“I knew I would be able to handle it,” Martinez said. “The one thing I always hear from the players is they say, ‘You never change … no matter what happens, you have conversations with us, you are always positive.’ They appreciate that. I’ve had many managers, and learned a lot from them, the good ones always stayed even-keeled, never rode the waves. Guys like Bobby Cox and Joe (Maddon), they always stayed the same and trusted what they believed in and led by what they believed in. You get the 25 guys to buy in? That’s when you get that one heartbeat.”

There’s that heart again — the key to Martinez’s success. It took a lot of heart to stay positive despite the early struggles of this team and the furor that was building surrounding their failures.

“I sat in my office in New York (after a four-game sweep by the Mets put Washington at their 19-31 rock bottom),” Martinez said. “I got thrown out of the game, but I remember saying, “We’re going to be okay. We’re going to be all right. You watch.

“I can remember having meetings with my coaches when things were going bad,” he said. “I told them, ‘Hey, we’ve got to be positive. This is the time we need to step up. You’ve got to make sure they know everything is going to be okay. Keep teaching. Once they see you are down, you lose them and that can’t happen.’ I’m proud of the coaching staff. I’m proud of the boys.”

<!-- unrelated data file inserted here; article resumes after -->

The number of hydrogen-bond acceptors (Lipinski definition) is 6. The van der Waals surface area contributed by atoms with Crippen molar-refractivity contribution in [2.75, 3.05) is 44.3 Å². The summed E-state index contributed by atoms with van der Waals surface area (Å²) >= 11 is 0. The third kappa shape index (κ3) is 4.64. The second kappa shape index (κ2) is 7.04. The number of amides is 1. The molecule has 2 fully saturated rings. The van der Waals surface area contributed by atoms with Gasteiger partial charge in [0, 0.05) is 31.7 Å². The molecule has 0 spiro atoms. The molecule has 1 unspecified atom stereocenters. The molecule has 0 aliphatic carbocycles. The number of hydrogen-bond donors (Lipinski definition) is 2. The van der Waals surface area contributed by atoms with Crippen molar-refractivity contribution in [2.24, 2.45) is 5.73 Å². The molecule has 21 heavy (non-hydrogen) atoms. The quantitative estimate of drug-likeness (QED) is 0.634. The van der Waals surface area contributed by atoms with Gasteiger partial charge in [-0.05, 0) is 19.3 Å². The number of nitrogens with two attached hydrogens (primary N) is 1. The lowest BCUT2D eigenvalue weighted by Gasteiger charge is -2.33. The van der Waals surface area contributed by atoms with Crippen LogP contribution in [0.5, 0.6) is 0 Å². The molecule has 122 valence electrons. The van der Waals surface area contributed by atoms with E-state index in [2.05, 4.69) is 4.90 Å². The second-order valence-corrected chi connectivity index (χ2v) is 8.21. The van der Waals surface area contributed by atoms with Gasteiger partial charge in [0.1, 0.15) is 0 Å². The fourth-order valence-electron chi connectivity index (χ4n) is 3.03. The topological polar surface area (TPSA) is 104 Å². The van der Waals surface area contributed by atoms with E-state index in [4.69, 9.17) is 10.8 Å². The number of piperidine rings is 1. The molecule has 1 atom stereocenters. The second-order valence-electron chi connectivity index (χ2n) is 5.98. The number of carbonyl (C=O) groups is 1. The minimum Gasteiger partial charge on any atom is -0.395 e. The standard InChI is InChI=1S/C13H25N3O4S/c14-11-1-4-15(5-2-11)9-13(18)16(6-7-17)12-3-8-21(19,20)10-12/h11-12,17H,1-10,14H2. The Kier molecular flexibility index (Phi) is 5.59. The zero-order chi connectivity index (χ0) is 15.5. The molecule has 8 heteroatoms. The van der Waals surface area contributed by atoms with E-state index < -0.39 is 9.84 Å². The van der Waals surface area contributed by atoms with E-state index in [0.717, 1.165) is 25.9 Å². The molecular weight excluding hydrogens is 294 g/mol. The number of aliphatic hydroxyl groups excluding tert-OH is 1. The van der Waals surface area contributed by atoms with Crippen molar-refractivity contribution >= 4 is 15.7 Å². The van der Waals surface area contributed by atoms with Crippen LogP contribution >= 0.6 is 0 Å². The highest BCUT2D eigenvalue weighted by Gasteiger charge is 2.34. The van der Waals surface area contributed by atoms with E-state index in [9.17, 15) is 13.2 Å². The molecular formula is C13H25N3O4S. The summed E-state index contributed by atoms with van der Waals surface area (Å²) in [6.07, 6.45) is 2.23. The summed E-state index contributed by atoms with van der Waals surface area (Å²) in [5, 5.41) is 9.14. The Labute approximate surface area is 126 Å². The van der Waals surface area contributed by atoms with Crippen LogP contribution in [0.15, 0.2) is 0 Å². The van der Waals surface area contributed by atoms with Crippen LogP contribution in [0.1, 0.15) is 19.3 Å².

That message resonated inside a veteran clubhouse, but it was more than that. Players believed in Martinez’s baseball acumen and saw him as more than simply a cheerleader — despite the outside criticism of his bullpen management.

That was the type of white noise you hear from keyboard managers everywhere in baseball.

Braves fans regularly crucified Brian Snitker for his bullpen management, and it happens in nearly every market. It’s the whine of the fan — and pundits as well. You are a bad manager because you brought in the wrong guy. You didn’t bring in the right guy.

In Washington, there was no right guy.

For weeks, Martinez didn’t have a bullpen worthy of managing. Even the reliable Doolittle struggled. Every decision seemed to be wrong because the choices in the bullpen were so few.

This wasn’t 2017, when general manager Mike Rizzo made a midseason deal to give a beleaguered Baker a seventh, eighth and ninth inning bullpen in a matter of weeks with the trades to acquire Brandon Kintzler, Ryan Madson and Sean Doolittle.

Rizzo tried again this season by bringing in Roenis Elias, Daniel Hudson and Hunter Strickland to stop the late-inning bleeding, but while Hudson has provided some stability, Strickland has been erratic and Elias has been missing in action with hamstring problems.

Still, Martinez managed to guide this team — with the worst bullpen in all of baseball — to the postseason and, as of Wednesday night, 89 wins.

“Give credit to Davey,” Nationals starter Patrick Corbin said during Tuesday night’s celebration. “He believed in us.”

Martinez always believed in himself as well, when it seemed no one else would. He knew in his heart what others did not.

Hear Thom Loverro on 106.7 The Fan Wednesday afternoons and Saturday and Sunday mornings and on the Kevin Sheehan Show podcast.